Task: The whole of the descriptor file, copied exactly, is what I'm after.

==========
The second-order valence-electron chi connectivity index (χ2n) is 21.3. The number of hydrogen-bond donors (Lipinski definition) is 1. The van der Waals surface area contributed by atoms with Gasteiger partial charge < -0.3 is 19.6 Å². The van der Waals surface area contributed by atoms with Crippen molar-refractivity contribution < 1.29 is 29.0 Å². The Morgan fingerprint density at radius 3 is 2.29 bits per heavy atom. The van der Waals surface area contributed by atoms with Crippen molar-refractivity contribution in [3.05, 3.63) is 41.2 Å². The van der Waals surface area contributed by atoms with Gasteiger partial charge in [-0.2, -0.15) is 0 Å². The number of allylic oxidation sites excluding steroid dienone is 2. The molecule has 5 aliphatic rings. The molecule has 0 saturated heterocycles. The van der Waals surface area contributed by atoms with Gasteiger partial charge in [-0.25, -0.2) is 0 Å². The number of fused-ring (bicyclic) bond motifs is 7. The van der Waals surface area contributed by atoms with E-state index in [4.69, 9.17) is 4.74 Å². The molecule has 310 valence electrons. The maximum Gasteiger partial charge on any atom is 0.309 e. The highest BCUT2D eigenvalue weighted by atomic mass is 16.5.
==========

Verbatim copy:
The second-order valence-electron chi connectivity index (χ2n) is 21.3. The number of hydrogen-bond donors (Lipinski definition) is 1. The van der Waals surface area contributed by atoms with Gasteiger partial charge < -0.3 is 19.6 Å². The van der Waals surface area contributed by atoms with Crippen molar-refractivity contribution < 1.29 is 29.0 Å². The Morgan fingerprint density at radius 3 is 2.29 bits per heavy atom. The van der Waals surface area contributed by atoms with Crippen molar-refractivity contribution in [3.05, 3.63) is 41.2 Å². The van der Waals surface area contributed by atoms with Gasteiger partial charge in [-0.2, -0.15) is 0 Å². The number of allylic oxidation sites excluding steroid dienone is 2. The molecule has 5 aliphatic rings. The molecule has 0 saturated heterocycles. The van der Waals surface area contributed by atoms with Gasteiger partial charge in [-0.25, -0.2) is 0 Å². The number of fused-ring (bicyclic) bond motifs is 7. The van der Waals surface area contributed by atoms with E-state index in [4.69, 9.17) is 4.74 Å². The molecule has 310 valence electrons. The maximum Gasteiger partial charge on any atom is 0.309 e. The highest BCUT2D eigenvalue weighted by atomic mass is 16.5.